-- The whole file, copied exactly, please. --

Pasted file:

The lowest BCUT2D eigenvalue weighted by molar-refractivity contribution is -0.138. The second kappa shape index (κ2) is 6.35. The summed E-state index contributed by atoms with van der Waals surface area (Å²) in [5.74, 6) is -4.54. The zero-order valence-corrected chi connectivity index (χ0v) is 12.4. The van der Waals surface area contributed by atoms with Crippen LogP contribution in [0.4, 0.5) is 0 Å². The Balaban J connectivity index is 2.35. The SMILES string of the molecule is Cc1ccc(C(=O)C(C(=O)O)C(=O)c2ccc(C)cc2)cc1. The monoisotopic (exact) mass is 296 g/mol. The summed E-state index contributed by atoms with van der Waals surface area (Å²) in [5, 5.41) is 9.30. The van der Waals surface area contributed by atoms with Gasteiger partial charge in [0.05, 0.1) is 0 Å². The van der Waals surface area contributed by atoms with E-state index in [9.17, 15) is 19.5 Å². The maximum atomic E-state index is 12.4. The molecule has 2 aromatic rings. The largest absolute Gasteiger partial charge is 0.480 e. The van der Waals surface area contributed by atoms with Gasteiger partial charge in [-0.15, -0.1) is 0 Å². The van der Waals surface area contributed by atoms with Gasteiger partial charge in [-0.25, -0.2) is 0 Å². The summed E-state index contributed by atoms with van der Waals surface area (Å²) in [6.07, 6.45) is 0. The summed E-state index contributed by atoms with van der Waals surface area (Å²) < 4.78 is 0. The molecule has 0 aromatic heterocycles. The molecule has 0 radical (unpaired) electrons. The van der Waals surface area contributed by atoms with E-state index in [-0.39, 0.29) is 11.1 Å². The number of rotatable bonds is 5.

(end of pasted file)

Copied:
The lowest BCUT2D eigenvalue weighted by molar-refractivity contribution is -0.138. The second kappa shape index (κ2) is 6.35. The summed E-state index contributed by atoms with van der Waals surface area (Å²) in [5.74, 6) is -4.54. The zero-order valence-corrected chi connectivity index (χ0v) is 12.4. The van der Waals surface area contributed by atoms with Crippen LogP contribution in [0.4, 0.5) is 0 Å². The Balaban J connectivity index is 2.35. The SMILES string of the molecule is Cc1ccc(C(=O)C(C(=O)O)C(=O)c2ccc(C)cc2)cc1. The monoisotopic (exact) mass is 296 g/mol. The summed E-state index contributed by atoms with van der Waals surface area (Å²) in [5, 5.41) is 9.30. The van der Waals surface area contributed by atoms with Gasteiger partial charge in [0.05, 0.1) is 0 Å². The van der Waals surface area contributed by atoms with E-state index in [9.17, 15) is 19.5 Å². The maximum atomic E-state index is 12.4. The molecule has 2 aromatic rings. The largest absolute Gasteiger partial charge is 0.480 e. The van der Waals surface area contributed by atoms with Gasteiger partial charge in [-0.15, -0.1) is 0 Å². The van der Waals surface area contributed by atoms with Gasteiger partial charge in [-0.25, -0.2) is 0 Å². The summed E-state index contributed by atoms with van der Waals surface area (Å²) in [6.07, 6.45) is 0. The summed E-state index contributed by atoms with van der Waals surface area (Å²) < 4.78 is 0. The molecule has 0 aromatic heterocycles. The molecule has 0 radical (unpaired) electrons. The van der Waals surface area contributed by atoms with E-state index in [-0.39, 0.29) is 11.1 Å². The number of rotatable bonds is 5.